Questioning Knowledge Practices
Anindita Majumdar
FEMINISTS AND SCIENCE: CRITIQUES AND CHANGING PERSPECTIVES IN INDIA, VOL. 2 by Sumi Krishna and Gita Chadha Sage Publications, New Delhi, 2018, 329 pp., 895
January 2018, volume 42, No 1

The book under review examines the ways in which science, science education, science praxis and its representation is loud in its absence of women within its narrative. The lack of women in science does not mean they do not exist, or occupy an important space within its disciplinary boundaries. In fact as the book suggests, through its 15 chapters, women are the reason the scientific boundaries are constantly being challenged. The book’s strength lies in the questioning of the knowledge practices embedded in science which follow in excluding women from science in ways that either relegate them to minor positions, or diminish their contributions. Through the chapters the different authors provoke an analysis of epistemic positions within science that continue to exclude and devalue women’s contribution to knowledge creation. In Kanchana Mahadevan’s piece, feminist criticism of scientific logic through the analysis of Longino, the author suggests a deeper engagement with feminist epistemology itself. Mahadevan is critical of the feminist assertion that tries to critique abstract theoretical reasoning as masculine, by placing experiential theory as more gender inclusive. Here, the importance of local community knowledge cannot be discounted.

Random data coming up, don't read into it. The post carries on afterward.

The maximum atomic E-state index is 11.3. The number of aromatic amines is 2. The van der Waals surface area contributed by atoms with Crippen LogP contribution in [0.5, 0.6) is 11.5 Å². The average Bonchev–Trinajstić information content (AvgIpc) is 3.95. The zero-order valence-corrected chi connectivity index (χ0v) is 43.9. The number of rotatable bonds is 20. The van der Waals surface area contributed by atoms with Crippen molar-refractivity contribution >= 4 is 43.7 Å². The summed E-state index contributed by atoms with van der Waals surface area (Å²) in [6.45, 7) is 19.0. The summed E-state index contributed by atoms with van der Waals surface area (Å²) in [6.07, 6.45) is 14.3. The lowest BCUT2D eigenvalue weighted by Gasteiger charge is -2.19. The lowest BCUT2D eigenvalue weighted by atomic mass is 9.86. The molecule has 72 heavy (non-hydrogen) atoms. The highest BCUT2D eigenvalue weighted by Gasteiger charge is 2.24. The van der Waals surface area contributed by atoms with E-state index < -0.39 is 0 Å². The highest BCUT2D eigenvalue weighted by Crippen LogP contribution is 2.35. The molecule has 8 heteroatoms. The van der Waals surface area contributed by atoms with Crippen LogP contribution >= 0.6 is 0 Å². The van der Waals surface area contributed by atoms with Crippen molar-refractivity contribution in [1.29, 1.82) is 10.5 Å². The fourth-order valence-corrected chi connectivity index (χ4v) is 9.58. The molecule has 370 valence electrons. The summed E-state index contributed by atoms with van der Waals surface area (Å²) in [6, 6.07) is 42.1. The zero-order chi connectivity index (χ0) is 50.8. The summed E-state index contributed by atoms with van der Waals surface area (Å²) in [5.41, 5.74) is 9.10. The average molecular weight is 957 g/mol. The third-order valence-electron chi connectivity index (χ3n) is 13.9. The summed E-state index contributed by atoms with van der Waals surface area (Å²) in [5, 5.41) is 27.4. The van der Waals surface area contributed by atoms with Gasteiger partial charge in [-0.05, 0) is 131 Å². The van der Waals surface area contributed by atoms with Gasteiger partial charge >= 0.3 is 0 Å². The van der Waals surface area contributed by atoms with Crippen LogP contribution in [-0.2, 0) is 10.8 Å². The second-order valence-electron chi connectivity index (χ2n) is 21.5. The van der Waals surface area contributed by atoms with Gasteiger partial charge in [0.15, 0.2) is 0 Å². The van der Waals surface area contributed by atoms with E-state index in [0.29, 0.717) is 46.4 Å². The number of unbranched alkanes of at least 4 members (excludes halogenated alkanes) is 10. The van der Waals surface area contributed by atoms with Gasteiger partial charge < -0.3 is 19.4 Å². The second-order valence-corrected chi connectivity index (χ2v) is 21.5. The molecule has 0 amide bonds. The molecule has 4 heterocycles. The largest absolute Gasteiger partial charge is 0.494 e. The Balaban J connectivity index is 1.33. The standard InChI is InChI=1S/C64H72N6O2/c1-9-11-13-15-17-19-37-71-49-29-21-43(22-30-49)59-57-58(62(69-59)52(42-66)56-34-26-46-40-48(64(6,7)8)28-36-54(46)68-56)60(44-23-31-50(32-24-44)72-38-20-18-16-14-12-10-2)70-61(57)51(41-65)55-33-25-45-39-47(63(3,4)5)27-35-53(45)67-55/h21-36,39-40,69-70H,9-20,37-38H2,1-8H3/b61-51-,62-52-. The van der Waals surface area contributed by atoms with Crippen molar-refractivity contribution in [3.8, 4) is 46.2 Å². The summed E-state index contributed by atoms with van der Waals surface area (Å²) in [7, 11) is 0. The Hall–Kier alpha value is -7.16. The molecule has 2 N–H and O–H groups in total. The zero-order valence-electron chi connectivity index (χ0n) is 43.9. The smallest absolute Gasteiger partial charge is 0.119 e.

The feminist criticism of scientific empiricism tends to idolize local knowledge as the way forward for science and feminism, but ignores the diversity of experiences within local community practices itself.

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